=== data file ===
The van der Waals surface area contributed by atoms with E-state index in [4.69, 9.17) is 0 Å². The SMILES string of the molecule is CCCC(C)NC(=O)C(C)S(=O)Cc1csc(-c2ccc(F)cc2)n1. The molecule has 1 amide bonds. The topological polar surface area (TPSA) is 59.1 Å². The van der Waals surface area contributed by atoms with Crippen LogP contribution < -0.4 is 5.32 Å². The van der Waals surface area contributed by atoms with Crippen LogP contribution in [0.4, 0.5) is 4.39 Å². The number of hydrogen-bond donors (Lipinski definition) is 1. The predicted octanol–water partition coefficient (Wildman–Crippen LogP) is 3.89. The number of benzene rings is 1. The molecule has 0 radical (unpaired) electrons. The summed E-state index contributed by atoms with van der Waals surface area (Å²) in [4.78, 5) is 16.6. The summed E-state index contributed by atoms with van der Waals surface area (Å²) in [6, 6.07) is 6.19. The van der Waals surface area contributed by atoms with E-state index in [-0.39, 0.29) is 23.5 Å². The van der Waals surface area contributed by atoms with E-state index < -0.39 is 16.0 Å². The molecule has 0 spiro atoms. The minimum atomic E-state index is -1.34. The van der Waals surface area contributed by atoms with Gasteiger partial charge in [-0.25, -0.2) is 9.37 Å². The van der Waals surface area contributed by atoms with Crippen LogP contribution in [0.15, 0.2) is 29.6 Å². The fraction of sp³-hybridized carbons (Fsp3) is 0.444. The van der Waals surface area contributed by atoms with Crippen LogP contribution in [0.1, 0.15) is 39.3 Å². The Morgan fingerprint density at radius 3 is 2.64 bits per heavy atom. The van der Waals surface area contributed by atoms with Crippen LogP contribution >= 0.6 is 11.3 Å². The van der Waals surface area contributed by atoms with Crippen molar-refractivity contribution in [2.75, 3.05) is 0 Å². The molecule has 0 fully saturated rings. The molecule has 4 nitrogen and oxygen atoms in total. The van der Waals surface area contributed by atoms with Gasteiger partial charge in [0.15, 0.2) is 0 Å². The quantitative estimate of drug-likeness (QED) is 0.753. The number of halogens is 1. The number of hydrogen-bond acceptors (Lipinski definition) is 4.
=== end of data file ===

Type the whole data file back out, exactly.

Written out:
The van der Waals surface area contributed by atoms with E-state index in [4.69, 9.17) is 0 Å². The SMILES string of the molecule is CCCC(C)NC(=O)C(C)S(=O)Cc1csc(-c2ccc(F)cc2)n1. The molecule has 1 amide bonds. The topological polar surface area (TPSA) is 59.1 Å². The van der Waals surface area contributed by atoms with Crippen LogP contribution < -0.4 is 5.32 Å². The van der Waals surface area contributed by atoms with Crippen LogP contribution in [0.4, 0.5) is 4.39 Å². The number of hydrogen-bond donors (Lipinski definition) is 1. The predicted octanol–water partition coefficient (Wildman–Crippen LogP) is 3.89. The number of benzene rings is 1. The molecule has 0 radical (unpaired) electrons. The summed E-state index contributed by atoms with van der Waals surface area (Å²) in [4.78, 5) is 16.6. The summed E-state index contributed by atoms with van der Waals surface area (Å²) in [6, 6.07) is 6.19. The van der Waals surface area contributed by atoms with E-state index in [-0.39, 0.29) is 23.5 Å². The van der Waals surface area contributed by atoms with E-state index < -0.39 is 16.0 Å². The molecule has 0 spiro atoms. The minimum atomic E-state index is -1.34. The van der Waals surface area contributed by atoms with Gasteiger partial charge in [-0.25, -0.2) is 9.37 Å². The van der Waals surface area contributed by atoms with Crippen LogP contribution in [0.15, 0.2) is 29.6 Å². The fraction of sp³-hybridized carbons (Fsp3) is 0.444. The van der Waals surface area contributed by atoms with Crippen LogP contribution in [0.1, 0.15) is 39.3 Å². The Morgan fingerprint density at radius 3 is 2.64 bits per heavy atom. The van der Waals surface area contributed by atoms with Crippen LogP contribution >= 0.6 is 11.3 Å². The van der Waals surface area contributed by atoms with Crippen molar-refractivity contribution in [2.75, 3.05) is 0 Å². The molecule has 0 fully saturated rings. The molecule has 4 nitrogen and oxygen atoms in total. The van der Waals surface area contributed by atoms with Gasteiger partial charge in [0.15, 0.2) is 0 Å². The quantitative estimate of drug-likeness (QED) is 0.753. The number of halogens is 1. The number of hydrogen-bond acceptors (Lipinski definition) is 4.